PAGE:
Seminars and Colloquia by Series

Modeling malaria development in mosquitoes: How fast can mosquitoes pass on infection?

Series
Mathematical Biology Seminar
Time
Wednesday, February 26, 2020 - 11:00 for 1 hour (actually 50 minutes)
Location
Skiles 006
Speaker
Lauren ChildsVirginia Tech

The malaria parasite Plasmodium falciparum requires a vertebrate host, such as a human, and a vector host, the Anopheles mosquito, to complete a full life cycle. The portion of the life cycle in the mosquito harbors both the only time of sexual reproduction, expanding genetic complexity, and the most severe bottlenecks experienced, restricting genetic diversity, across the entire parasite life cycle. In previous work, we developed a two-stage stochastic model of parasite diversity within a mosquito, and demonstrated the importance of heterogeneity amongst parasite dynamics across a population of mosquitoes. Here, we focus on the parasite dynamics component to evaluate the first appearance of sporozoites, which is key for determining the time at which mosquitoes first become infectious. We use Bayesian inference techniques with simple models of within-mosquito parasite dynamics coupled with experimental data to estimate a posterior distribution of parameters. We determine that growth rate and the bursting function are key to the timing of first infectiousness, a key epidemiological parameter.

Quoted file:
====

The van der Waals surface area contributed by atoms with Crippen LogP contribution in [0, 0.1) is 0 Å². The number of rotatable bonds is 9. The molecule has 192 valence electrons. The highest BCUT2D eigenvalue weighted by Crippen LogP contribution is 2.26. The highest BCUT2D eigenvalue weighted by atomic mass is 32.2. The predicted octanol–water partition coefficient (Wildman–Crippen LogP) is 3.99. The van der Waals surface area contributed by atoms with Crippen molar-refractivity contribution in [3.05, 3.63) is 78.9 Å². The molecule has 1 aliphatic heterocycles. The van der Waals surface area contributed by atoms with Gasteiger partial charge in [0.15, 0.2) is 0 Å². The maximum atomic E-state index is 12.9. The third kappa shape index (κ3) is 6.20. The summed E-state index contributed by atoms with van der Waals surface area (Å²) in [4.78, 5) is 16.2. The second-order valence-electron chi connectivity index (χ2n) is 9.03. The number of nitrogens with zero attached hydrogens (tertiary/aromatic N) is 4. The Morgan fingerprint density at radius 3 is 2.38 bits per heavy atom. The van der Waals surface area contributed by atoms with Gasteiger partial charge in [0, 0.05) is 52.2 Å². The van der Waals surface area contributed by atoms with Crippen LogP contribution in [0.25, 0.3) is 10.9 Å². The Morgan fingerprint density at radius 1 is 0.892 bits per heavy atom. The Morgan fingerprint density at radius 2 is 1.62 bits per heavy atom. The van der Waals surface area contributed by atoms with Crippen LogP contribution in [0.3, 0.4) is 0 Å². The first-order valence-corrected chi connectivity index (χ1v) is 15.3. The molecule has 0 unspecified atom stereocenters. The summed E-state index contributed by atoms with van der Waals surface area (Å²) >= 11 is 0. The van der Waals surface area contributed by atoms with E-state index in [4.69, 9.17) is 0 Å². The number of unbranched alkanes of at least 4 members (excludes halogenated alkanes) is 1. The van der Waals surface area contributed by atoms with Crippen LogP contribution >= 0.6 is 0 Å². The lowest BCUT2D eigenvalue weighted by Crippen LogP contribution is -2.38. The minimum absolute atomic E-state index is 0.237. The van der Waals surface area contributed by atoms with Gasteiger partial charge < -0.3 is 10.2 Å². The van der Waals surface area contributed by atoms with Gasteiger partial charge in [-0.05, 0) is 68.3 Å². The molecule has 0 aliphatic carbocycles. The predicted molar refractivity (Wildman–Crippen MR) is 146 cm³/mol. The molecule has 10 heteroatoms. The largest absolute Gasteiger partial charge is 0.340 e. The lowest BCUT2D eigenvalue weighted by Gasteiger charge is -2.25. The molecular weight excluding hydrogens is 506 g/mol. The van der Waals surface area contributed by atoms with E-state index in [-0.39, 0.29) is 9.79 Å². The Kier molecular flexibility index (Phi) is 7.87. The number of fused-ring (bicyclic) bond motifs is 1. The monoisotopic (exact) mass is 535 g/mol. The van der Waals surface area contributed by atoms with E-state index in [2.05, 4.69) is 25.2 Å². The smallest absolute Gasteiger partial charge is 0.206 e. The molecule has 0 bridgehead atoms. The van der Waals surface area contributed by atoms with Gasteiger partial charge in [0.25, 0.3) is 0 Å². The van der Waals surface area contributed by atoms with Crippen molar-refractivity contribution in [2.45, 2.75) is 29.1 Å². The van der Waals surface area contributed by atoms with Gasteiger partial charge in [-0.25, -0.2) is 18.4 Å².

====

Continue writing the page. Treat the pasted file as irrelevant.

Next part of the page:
Species diversity and stability: Is there a general positive relationship?

Series
Mathematical Biology Seminar
Time
Wednesday, February 5, 2020 - 11:00 for 1 hour (actually 50 minutes)
Location
Skiles 006
Speaker
Lin JiangSchool of Biological Sciences, Georgia Tech